Blurring the line between a brand new object and a broken device – the Slash Lamp by Dragosmotica Studio (for Ubikubi) tickles our fancy with its boisterous design. Crafted from the unconventional items of concrete and cork, the lighting contrivance bridges the gap between the man-made and natural materials. But the design is not only about its constructional contrast; its inherent usability is also defined by antithetical practices that goes against the convention.
For example, the Slash Lamp in its brand new condition comprises of a hollow cylindrical form made from reinforced concrete shell and cork. But the opaqueness of this construction defeats the purpose of the lamp, as light is not allowed to escape or diffuse through the shade. So, in order to make the lamp usable, one must remove a part of the shell for the emanation of the light from the light-source inside. In other words, the user has to break the new lamp to make its practical – which can be even achieved with a stone!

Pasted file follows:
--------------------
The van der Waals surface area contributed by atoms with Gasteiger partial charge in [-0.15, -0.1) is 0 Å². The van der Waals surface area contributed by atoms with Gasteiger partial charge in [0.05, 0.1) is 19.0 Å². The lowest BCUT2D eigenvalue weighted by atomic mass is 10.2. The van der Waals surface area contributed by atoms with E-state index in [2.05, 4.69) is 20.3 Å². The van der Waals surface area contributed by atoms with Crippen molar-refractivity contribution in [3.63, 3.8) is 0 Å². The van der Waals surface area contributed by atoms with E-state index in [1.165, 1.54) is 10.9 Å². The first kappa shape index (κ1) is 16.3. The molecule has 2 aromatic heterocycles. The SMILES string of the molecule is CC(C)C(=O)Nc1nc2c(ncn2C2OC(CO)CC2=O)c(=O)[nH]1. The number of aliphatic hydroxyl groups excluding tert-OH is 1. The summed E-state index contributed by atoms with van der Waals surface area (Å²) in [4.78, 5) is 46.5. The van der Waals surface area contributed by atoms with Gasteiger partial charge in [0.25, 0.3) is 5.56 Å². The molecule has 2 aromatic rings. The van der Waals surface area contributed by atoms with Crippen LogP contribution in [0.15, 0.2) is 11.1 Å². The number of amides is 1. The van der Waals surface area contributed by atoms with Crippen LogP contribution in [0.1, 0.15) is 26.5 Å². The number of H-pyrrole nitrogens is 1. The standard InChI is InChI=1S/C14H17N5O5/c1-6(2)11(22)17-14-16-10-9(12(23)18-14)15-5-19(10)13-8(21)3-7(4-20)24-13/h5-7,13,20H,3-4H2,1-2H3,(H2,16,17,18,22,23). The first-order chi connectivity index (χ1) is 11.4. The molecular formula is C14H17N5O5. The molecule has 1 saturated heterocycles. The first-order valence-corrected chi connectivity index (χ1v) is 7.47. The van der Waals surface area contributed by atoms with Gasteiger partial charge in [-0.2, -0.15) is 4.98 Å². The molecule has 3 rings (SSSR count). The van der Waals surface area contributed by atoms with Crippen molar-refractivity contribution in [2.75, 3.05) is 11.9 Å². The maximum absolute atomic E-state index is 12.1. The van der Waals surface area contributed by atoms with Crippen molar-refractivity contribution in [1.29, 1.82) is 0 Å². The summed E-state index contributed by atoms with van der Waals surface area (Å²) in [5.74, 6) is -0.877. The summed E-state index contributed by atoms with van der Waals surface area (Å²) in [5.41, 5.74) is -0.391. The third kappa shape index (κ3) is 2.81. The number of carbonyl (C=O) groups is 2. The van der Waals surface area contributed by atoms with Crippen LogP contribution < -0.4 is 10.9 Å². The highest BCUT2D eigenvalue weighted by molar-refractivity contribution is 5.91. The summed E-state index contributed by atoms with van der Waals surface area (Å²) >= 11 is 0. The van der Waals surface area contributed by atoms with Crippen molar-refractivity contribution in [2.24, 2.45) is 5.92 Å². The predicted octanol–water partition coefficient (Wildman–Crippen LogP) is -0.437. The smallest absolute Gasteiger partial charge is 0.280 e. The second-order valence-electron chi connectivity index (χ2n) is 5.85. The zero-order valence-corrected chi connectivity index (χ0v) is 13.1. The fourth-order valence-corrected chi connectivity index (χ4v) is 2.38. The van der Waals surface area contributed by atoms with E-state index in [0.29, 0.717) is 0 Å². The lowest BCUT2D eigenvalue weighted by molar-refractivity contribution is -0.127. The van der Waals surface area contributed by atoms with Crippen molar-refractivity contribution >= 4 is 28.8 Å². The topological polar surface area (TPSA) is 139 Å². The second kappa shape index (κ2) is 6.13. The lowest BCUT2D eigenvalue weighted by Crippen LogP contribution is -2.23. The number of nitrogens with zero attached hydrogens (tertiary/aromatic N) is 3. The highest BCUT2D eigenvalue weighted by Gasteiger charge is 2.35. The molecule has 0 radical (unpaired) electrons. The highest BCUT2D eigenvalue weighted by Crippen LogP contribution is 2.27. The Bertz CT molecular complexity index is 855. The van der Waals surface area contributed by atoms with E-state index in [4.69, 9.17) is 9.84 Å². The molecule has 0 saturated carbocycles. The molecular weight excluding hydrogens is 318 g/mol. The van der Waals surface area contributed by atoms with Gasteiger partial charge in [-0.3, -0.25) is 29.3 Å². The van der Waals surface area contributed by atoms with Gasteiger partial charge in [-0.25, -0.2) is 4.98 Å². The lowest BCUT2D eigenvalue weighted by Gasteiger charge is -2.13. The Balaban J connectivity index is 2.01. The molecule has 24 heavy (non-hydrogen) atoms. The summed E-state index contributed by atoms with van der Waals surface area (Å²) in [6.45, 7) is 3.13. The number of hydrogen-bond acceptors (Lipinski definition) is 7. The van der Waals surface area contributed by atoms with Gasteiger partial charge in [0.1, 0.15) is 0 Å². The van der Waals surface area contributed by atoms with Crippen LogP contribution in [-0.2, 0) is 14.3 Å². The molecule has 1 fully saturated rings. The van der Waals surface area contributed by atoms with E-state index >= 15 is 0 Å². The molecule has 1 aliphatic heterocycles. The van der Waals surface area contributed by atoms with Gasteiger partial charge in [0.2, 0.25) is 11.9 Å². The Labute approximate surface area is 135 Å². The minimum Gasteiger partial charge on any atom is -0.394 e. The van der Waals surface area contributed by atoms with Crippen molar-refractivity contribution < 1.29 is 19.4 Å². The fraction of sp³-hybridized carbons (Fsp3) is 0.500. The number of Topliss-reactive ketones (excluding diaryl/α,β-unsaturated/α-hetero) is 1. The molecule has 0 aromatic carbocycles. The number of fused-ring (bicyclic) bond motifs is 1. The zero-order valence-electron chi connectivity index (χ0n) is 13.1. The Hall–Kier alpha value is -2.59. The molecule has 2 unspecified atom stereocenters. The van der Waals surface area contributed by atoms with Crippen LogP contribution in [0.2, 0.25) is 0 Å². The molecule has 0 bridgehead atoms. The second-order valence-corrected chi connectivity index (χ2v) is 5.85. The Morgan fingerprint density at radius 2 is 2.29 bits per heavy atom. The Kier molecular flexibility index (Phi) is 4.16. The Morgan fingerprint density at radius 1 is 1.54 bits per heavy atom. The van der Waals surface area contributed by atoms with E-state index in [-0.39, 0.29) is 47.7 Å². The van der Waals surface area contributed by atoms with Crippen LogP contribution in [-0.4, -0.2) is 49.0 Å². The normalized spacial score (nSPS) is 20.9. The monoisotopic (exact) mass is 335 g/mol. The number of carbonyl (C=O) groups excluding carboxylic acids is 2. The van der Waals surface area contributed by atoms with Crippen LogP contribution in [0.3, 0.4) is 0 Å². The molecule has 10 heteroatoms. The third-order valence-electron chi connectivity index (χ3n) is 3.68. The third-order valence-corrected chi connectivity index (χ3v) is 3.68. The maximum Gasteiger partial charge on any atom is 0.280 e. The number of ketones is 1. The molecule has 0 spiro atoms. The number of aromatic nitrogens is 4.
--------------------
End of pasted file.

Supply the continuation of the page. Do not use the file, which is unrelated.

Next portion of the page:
This ‘rebellious’ symbolism is whimsically explained by the designers as thus –
Slash Lamp is an object that gives the user the chance of choice. A subjective and personal choice. It is an object at the middle of two opposite states. The process of intervention or non-intervention places the object inside one of them.
In any case, beyond the seemingly bohemian nature of the Slash Lamp, the notion does allude to flexibility of usage. To that end, the durability of reinforced concrete might just come in handy during rigorous outdoor situations – when/where you can ‘modify’ the object into a lamp by just using a stone.